Ultimately, protection work should not only be concerned with ‘The Great Wall of China’ but rather ‘The Great Wall Landscape of China’ — because there is no other place in there world that possesses such extensive cultural-natural qualities.
Inspired by William Geil’s journey along the Great Wall of 1908, 'we made a journey along the Wall in the past and present’ starting 2003. For five years I ‘rephotographed’ many of the images that featured in William Geil’s book ‘The Great Wall of China”, published in 1909.
Our results were presented, most significantly to the Chinese people, via a book and exhibition. Our aim: to influence a better future for the Great Wall by showing how much Wall had been lost.
'The Great Wall Revisited' was the first book about the Great Wall written by a foreigner, and translated into Chinese, and published in China!
An exhibition of the same name was staged at Beijing’s Capital Museum in 2007.
Instead of being told that the Great Wall was being damaged, destroyed, or had even disappeared, the public could at last view some indisputable evidence.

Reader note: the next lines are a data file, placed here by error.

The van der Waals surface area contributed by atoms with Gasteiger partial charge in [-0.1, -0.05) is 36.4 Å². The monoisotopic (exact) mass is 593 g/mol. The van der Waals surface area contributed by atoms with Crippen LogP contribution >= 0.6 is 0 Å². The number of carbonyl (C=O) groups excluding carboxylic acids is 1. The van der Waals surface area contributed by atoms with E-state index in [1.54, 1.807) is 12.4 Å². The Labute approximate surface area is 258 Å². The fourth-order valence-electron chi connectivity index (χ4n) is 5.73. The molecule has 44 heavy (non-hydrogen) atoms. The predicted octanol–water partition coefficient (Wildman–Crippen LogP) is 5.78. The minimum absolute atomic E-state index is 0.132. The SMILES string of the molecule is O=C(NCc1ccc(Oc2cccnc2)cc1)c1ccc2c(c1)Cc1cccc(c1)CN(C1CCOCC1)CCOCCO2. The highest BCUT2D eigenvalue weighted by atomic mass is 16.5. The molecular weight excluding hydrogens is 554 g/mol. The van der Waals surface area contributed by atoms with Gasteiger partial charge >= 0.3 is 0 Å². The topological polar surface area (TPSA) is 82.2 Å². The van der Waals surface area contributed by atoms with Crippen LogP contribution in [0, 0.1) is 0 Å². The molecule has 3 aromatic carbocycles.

This is My Namecard!
A simple cloth bag printed with the Countryside Code has become my name-card. Supported by Black Yak, thousands of the bags have been distributed to people heading into the great outdoors. It’s just the start. We need tens of millions of such bags out there, being used.
Make Every Day An Earth Day!
In April 2016, I organised a group of 90 volunteers to join me to pick up garbage on the Wall. It was the day after ‘Earth Day’, so I seized on the 'bad timing' to make it known that with the Earth in such an environmental mess we can’t afford just to focus on doing one good thing once a year, we have to make it a daily habit. A new campaign was born!